According to the Pentagon’s most recent National Defense Strategy, the U.S. must shift from focusing on counterterrorism to responding to the threats of hostile states; at the same time, the document acknowledges that the threat of jihadist terror has not abated. For assistance in dealing with the latter, write Bradley Bowman and Andrew Gabel, Washington should look to Jerusalem:
America’s adversaries in the Middle East are virtually indistinguishable from those of Israel. From an American perspective, Israel’s capability and willingness to target assertively Iran’s [forces abroad] and Hizballah are welcome, serving to undermine Tehran’s reach in Syria and Iraq. . . . Such strikes keep strategic pressure on these organizations, leaving them with less time, space, and security in which to plot attacks and build infrastructure.
If Israel is effectively and persistently targeting these American foes, it is functionally advancing U.S. security interests without putting American lives at risk. This frees up U.S. resources that Washington may employ elsewhere in the great-power competition, such as in Eastern Europe or the Indo-Pacific [region].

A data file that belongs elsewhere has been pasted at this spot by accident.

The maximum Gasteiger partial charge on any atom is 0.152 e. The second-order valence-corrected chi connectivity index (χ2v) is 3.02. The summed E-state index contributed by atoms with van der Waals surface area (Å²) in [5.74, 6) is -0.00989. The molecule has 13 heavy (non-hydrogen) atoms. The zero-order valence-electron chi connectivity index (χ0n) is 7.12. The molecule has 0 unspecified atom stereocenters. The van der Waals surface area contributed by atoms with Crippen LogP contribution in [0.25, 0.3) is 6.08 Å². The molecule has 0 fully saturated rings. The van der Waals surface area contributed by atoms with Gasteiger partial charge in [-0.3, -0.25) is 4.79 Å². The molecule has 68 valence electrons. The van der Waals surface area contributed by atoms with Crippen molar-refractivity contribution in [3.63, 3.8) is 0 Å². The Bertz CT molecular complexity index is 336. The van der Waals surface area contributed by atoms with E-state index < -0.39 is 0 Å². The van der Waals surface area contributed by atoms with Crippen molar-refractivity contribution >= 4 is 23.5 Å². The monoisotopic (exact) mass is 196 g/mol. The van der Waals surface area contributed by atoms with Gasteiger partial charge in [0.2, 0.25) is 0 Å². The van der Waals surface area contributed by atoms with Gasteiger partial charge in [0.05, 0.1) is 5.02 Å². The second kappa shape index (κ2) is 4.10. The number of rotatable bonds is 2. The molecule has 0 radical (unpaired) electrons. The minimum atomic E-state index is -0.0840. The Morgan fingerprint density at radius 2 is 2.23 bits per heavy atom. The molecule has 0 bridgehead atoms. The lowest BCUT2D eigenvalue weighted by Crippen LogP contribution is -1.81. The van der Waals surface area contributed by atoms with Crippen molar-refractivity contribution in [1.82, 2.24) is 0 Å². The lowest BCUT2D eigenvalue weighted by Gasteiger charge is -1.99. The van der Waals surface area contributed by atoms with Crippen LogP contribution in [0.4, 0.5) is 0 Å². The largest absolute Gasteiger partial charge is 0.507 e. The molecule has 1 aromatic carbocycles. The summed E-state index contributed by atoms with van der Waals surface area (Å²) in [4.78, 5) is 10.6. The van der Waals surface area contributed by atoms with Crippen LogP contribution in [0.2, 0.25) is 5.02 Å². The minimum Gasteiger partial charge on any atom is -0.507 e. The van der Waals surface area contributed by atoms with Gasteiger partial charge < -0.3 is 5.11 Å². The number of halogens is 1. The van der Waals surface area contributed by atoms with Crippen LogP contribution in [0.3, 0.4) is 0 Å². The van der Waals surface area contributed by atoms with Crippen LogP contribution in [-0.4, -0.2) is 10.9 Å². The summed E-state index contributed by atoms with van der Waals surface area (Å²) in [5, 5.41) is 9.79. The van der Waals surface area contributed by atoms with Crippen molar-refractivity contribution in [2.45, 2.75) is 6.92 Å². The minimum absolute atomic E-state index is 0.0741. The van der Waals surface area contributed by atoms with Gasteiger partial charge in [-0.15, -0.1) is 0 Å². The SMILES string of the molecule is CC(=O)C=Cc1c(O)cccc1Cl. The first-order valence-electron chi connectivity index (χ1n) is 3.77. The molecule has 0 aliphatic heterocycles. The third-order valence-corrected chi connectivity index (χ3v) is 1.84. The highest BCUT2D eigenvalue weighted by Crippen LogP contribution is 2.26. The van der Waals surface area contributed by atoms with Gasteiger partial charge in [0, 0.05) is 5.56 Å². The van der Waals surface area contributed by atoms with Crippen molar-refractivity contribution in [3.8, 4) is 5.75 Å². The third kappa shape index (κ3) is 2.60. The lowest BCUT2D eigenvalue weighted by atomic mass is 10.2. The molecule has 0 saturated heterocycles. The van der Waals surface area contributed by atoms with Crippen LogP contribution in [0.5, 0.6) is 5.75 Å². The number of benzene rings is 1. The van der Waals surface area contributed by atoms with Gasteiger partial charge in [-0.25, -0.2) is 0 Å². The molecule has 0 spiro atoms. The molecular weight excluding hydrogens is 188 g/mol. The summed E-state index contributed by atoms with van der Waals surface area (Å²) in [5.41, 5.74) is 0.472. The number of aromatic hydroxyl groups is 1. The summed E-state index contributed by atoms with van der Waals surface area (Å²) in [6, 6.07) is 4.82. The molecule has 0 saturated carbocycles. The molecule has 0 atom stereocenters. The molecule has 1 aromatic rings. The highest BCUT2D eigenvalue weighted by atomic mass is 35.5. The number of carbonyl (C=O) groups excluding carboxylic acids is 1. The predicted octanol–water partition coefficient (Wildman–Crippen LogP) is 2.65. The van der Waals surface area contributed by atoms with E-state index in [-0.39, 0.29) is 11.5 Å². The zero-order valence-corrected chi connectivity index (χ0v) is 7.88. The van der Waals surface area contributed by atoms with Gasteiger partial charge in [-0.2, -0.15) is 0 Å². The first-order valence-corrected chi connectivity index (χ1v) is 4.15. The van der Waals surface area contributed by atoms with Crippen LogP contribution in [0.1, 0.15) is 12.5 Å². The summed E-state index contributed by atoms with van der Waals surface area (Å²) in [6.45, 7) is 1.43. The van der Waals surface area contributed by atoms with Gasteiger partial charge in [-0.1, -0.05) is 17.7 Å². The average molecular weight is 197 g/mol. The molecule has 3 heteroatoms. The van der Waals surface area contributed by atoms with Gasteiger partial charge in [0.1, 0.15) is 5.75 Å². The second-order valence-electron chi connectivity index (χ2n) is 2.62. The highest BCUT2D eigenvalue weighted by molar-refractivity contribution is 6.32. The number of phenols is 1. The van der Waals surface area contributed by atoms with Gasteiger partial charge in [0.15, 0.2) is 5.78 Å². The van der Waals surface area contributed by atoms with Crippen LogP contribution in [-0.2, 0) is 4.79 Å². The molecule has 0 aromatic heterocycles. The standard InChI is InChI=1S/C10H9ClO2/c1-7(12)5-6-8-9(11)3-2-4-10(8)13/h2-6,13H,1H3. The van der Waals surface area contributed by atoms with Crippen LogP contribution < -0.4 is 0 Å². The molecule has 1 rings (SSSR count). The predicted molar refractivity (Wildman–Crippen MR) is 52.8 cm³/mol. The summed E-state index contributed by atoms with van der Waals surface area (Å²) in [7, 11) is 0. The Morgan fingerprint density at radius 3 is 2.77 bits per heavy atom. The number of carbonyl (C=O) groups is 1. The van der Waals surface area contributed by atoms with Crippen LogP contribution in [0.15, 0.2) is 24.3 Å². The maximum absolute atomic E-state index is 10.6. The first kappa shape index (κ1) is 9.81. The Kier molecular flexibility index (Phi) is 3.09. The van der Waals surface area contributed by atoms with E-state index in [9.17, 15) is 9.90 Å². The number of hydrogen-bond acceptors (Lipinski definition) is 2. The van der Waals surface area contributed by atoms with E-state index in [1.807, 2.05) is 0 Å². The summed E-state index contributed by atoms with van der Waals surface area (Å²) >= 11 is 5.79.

More specifically, despite the already extensive collaboration between the U.S. and Israel in the realm of military technology, Bowman and Gabel argue that far more can be done to benefit both countries:
With some important exceptions, the United States and Israel develop military doctrine and new weapons independently. In some cases, that makes sense. In others, it does not. Washington’s failure to team up earlier with Israel on research and development has resulted in dangerous gaps in U.S. military capabilities.
Consider the case of the Israeli-made Trophy active-protection system, which was recently delivered to the U.S. Army to protect its M1 Abrams main battle tanks from rockets and missiles. Despite the fact that the system has been operational in the Israeli military since 2011, it is only now making its way into the U.S. Army’s arsenal.
While Israel is by no means ahead of the United States in most types of military technology, there are nevertheless select areas in which the U.S. military could benefit from Israeli experience and technological innovation. [It] would be strategically negligent not to do so.